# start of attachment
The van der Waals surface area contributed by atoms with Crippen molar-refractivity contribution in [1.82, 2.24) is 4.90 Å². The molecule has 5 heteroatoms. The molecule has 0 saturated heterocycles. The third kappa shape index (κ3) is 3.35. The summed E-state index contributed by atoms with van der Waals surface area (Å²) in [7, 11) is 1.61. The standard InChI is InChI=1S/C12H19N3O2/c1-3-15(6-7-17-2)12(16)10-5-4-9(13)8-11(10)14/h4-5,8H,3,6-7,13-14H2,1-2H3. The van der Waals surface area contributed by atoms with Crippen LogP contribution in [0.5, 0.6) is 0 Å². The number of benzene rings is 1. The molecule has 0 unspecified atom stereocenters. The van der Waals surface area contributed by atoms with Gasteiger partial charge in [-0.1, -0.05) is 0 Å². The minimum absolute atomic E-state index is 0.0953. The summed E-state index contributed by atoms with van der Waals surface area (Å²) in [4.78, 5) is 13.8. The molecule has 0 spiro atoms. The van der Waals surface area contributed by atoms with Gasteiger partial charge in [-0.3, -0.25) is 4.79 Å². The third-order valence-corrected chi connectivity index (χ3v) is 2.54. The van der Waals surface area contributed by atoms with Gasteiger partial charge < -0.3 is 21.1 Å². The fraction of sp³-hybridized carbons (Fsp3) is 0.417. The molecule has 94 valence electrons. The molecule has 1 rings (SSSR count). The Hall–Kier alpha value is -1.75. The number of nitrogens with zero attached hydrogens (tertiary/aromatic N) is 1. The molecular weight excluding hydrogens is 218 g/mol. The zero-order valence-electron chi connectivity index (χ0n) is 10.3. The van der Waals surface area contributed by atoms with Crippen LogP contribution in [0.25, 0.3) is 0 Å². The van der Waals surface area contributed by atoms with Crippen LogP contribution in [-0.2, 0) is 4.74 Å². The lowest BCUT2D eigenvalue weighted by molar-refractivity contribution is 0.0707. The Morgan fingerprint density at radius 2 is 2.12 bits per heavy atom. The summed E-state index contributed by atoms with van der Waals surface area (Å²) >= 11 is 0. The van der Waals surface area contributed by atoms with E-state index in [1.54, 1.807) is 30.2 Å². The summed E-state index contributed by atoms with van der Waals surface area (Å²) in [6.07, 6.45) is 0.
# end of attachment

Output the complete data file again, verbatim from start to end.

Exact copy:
The van der Waals surface area contributed by atoms with Crippen molar-refractivity contribution in [1.82, 2.24) is 4.90 Å². The molecule has 5 heteroatoms. The molecule has 0 saturated heterocycles. The third kappa shape index (κ3) is 3.35. The summed E-state index contributed by atoms with van der Waals surface area (Å²) in [7, 11) is 1.61. The standard InChI is InChI=1S/C12H19N3O2/c1-3-15(6-7-17-2)12(16)10-5-4-9(13)8-11(10)14/h4-5,8H,3,6-7,13-14H2,1-2H3. The van der Waals surface area contributed by atoms with Crippen LogP contribution in [0.5, 0.6) is 0 Å². The number of benzene rings is 1. The molecule has 0 unspecified atom stereocenters. The van der Waals surface area contributed by atoms with Gasteiger partial charge in [-0.1, -0.05) is 0 Å². The minimum absolute atomic E-state index is 0.0953. The summed E-state index contributed by atoms with van der Waals surface area (Å²) in [4.78, 5) is 13.8. The molecule has 0 spiro atoms. The van der Waals surface area contributed by atoms with Gasteiger partial charge in [-0.3, -0.25) is 4.79 Å². The third-order valence-corrected chi connectivity index (χ3v) is 2.54. The van der Waals surface area contributed by atoms with Gasteiger partial charge < -0.3 is 21.1 Å². The fraction of sp³-hybridized carbons (Fsp3) is 0.417. The molecule has 94 valence electrons. The molecule has 1 rings (SSSR count). The Hall–Kier alpha value is -1.75. The number of nitrogens with zero attached hydrogens (tertiary/aromatic N) is 1. The molecular weight excluding hydrogens is 218 g/mol. The zero-order valence-electron chi connectivity index (χ0n) is 10.3. The van der Waals surface area contributed by atoms with Crippen LogP contribution in [0.25, 0.3) is 0 Å². The van der Waals surface area contributed by atoms with Crippen LogP contribution in [-0.2, 0) is 4.74 Å². The lowest BCUT2D eigenvalue weighted by molar-refractivity contribution is 0.0707. The Morgan fingerprint density at radius 2 is 2.12 bits per heavy atom. The summed E-state index contributed by atoms with van der Waals surface area (Å²) >= 11 is 0. The van der Waals surface area contributed by atoms with E-state index in [1.54, 1.807) is 30.2 Å². The summed E-state index contributed by atoms with van der Waals surface area (Å²) in [6.07, 6.45) is 0.